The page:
Messrs. Jones & Bagnale, of this city, are building a propeller for Messrs. Gelston, Evans and others, to be placed under the command of Capt. Sprague, formerly of the schooner Wyoming.

At Cleveland, a new propeller of the largest class is building for A.R. Cobb, of this city, to be put in commission on the opening of navigation, and placed under the command of Capt. Hagedon, of the propeller Ohio.

Also, at Cleveland, a new propeller, for Captain Dobbins and others, to be put out the first of May, and commanded by himself.

The Navigation - Prospects of the Season.

[Hamilton Spectator]

We strolled down, on Thursday forenoon, as far as the harbor, in order to observe the business actually in progress, and ascertain, if possible, something respecting the prospects for the season. Part of this might certainly have been well done in town, for if "public notoriety" - the favorite witness of the most inventive Member of the Administration - can be believed, all the vessels on the lake, and not a few that hail from the St. Lawrence, are expected to make Hamilton one of their depots. Certainly the improvements and preparations that are making, would induce us to believe the rumors, if we were not satisfied that no determination on the subject has yet been arrived at.

Passing down via John Street, the first vessel we arrived at was the Rochester. This steamer, so well known on the route between Lewiston and Ogdensburgh, was relieved during the past summer, and took the place of the Telegraph, between Hamilton and Lewiston, running in connection with the United States line of mail boats on the lake and river. Both vessels were commanded by Captain Masson; in fact, that gentleman may be said to have established the business on the route; and the employment of a large and magnificent steamer like the Rochester, shows plainly that Capt. M. is fully entitled to that credit for energy and "going ahead" which "Kingston boys' are said to possess. (Modesty will not allow us to say any more on this point.) The Rochester has undergone a thorough painting, and several alterations have been made in the interior, such as removal of the state rooms on the promenade deck, and the throwing of the whole into a large airy saloon etc. The Rochester is unquestionably the best and most commodious day-boat on the lake, and we have no doubt she will induce great additional travel and business on this route. She will start on her first trip on Monday morning.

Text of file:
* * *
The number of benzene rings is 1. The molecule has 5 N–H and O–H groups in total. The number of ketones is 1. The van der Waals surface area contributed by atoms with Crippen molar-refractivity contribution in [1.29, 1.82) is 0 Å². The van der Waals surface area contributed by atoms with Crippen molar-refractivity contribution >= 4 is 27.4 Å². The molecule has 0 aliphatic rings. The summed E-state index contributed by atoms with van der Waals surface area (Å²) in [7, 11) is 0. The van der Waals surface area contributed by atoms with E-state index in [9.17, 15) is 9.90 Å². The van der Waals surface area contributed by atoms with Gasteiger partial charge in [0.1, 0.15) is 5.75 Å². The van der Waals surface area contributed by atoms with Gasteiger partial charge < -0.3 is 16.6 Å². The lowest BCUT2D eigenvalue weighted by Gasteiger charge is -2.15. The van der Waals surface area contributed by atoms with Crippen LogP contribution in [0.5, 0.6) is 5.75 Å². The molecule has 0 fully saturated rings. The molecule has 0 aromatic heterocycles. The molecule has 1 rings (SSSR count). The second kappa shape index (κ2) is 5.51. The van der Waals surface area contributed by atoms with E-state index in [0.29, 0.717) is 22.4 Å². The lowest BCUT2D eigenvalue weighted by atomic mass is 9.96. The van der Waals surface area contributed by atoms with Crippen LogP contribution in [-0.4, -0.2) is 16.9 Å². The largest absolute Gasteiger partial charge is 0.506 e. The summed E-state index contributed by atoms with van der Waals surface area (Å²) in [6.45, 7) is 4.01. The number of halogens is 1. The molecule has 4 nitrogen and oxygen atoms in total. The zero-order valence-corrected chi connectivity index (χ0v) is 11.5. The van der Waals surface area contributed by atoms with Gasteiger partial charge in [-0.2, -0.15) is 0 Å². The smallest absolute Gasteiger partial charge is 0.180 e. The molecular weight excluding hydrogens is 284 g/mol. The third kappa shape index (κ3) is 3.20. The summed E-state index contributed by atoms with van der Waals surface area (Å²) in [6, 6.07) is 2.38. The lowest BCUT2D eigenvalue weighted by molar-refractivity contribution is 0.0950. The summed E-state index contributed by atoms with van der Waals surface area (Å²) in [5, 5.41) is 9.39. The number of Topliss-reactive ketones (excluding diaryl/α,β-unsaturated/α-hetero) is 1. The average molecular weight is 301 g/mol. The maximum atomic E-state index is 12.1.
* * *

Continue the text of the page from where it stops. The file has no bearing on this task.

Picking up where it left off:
At. Messrs. M.W. & E. Browne's Wharf, we found extensive additions and alterations in progress, for the transaction of an increased business. The pier is being carried out forty feet farther into the bay, and will then afford an admirable and well sheltered berth for the steamers which may make use of it. The store-houses are crammed full of produce, for transmission by through vessels to Montreal, of which more anon; and we understand that considerable quantities of lumber, chiefly sawed pine and square, for the American Market, will be shipped during the season.

Messrs. Land & Routh have commenced the business of the season in a manner which positively surprised us, as we had not been in the vicinity of the harbor for some months previous. In the first place, they are engaged in cutting away the high precipitous bank, which formerly compelled vehicles and pedestrians to make a detour to reach the wharf, and in the course of a very short time McNab Street will be opened up its full width to the bay. This is indeed an improvement which entitles the firm to the cordial thanks of the community. Again, they have constructed a new wharf, within and sheltered by the main one, affording a slip at which vessels drawing nine feet water can lie in perfect safety, and without interfering with the large craft, which require more room and a greater depth of water. On this wharf a substantial storehouse has been erected and partially enclosed, which it is intended eventually to make the full length of the slip. In addition to this, men are busily engaged in filling in earth alongside the wharf; so as to afford additional width and more convenience. When these arrangements are completed, which a very short time will effect, the premises of Messrs. Land & Routh will be ample for an immense business. At present, we learn that their stores are quite filled with produce for shipment.